The only real benefit to repairing permissions before a Mac OS X update is that if you do so, then immediately install the update, and then repair permissions again immediately afterwards, you can be pretty confident that any permissions issues that are found are a result of the update. But at that point you’ve also fixed the problem(s), so the pre-install “repair” provided you with little more than academic knowledge.

Do I need to repair permissions after installing an update to Mac OS X?

If you experience new problems immediately after installation, repairing permissions is the first step you should take, but there’s no real need to do so as a matter of habit. As explained above, Mac OS X’s Installer installs files with the necessary permissions and then leaves a receipt or receipts that outline those permissions. Unless a problem occurs with the installation, the permissions outlined in the receipt(s) will match the permissions on the actual files that have been installed; in other words, no repairs will be necessary.

However, that’s not to say that permissions problems can’t happen during an installation. I’ve seen plenty of controlled, reliable reports of Macs that have been “permissions perfect” before an installation but have experienced permissions-related problems afterwards. Even Apple notes that “Permission problems sometimes happen after you update your system or install new software.” (I personally had a problem with a particular update to Panther [Mac OS X 10.3] where none of my non-boot drives would mount. It turned out that during the update installation, the permissions on the invisible /Volumes directory had been changed. A quick Repair Disk Permissions, and I was good to go.) But these are the exceptions, not the rule—the vast majority of users will be fine repairing permissions only after they experience a problem.

But as I mentioned with respect to routine maintenance, if it helps you sleep better at night to repair permissions after each OS X update, don’t let me stop you. And it’s likely more efficacious to do so after software updates or installations than on a regular (e.g., weekly) schedule.

Given that Apple recommends repairing permissions after updating Mac OS X, why doesn’t Apple’s Installer do it automatically?

I asked Apple that very question; the company declined to comment. For what it’s worth, repairing permissions isn’t the only procedure to fall into this category; there are many other useful procedures and processes Mac OS X doesn’t automatically perform. For example, it’s a good idea to periodically check your hard drive for problems, and Apple recommends doing so; although Mac OS X could easily perform this task on a weekly basis, it doesn’t.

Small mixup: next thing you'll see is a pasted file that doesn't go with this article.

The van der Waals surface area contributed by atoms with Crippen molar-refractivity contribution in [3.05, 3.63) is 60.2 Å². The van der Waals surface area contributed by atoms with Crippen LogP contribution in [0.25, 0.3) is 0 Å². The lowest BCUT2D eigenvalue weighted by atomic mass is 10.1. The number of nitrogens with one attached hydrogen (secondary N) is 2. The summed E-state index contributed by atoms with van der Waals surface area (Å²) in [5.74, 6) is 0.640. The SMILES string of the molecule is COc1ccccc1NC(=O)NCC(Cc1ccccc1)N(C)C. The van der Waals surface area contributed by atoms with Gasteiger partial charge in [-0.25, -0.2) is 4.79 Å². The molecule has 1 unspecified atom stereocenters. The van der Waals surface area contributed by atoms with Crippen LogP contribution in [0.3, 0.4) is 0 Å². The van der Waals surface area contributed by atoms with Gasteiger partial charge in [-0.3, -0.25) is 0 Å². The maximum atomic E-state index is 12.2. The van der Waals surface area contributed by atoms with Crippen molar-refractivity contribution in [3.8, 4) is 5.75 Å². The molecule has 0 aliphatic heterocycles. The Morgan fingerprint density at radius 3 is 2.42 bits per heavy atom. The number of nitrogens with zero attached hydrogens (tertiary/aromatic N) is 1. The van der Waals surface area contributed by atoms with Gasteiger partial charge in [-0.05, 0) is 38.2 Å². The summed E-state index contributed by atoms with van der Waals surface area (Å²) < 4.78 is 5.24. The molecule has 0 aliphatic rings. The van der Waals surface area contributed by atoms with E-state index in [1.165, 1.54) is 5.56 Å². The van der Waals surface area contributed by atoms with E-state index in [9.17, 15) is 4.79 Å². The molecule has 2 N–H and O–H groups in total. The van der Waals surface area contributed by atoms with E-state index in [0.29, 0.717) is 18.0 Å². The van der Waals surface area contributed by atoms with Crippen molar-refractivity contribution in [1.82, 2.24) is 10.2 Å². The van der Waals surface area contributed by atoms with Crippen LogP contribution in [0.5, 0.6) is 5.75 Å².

Can repairing permissions hurt anything?

Critics of frequent permissions repairs claim that the procedure can actually do more harm than good by resetting permissions that have been changed from their defaults—presumably for good reason—by the user, an application, or an installer. Although this is a valid argument in theory, in reality it’s not something most users should worry about. For starters, remember that the Repair Disk Permissions function doesn’t touch user-level files, so your data is safe. The procedure also doesn’t touch third-party software. So you’re left with only OS X’s own system-level files, and if Apple makes such changes, it already has two mechanisms—receipt files and the HintFile.plist file—for ensuring that the Repair Disk Permissions function sets permissions properly. (There have been rare examples of Mac OS X updates working fine until the user repaired permissions; however, these issues were due to errors in Apple’s installer scripts and receipts—not the Repair Disk Permissions function—that were fixed in revised versions of the updates.)

What about more advanced users who intentionally change permissions on system-level files—clearly an unsupported procedure—in order to modify the system in some way? It’s reasonable to expect that people savvy enough to perform such tweaks should also be savvy enough to (a) understand the possible consequences; (b) keep track of such changes and remember to re-implement them after repairing permissions; and (c) avoid repairing permissions unless absolutely necessary. Similarly, if a piece of software changes permissions in a way that could be reset by repairing permissions, the developer of the software should account for that fact—either in software or by clearly noting the issue in the software’s documentation. This is especially true of software installers likely to be used by people who aren’t necessarily experts—it’s the developer’s responsibility to prevent a common procedure recommended by Apple from breaking the software. The fact that these advanced users and software products exist is hardly a convincing argument against your typical Mac user repairing permissions, even frequently.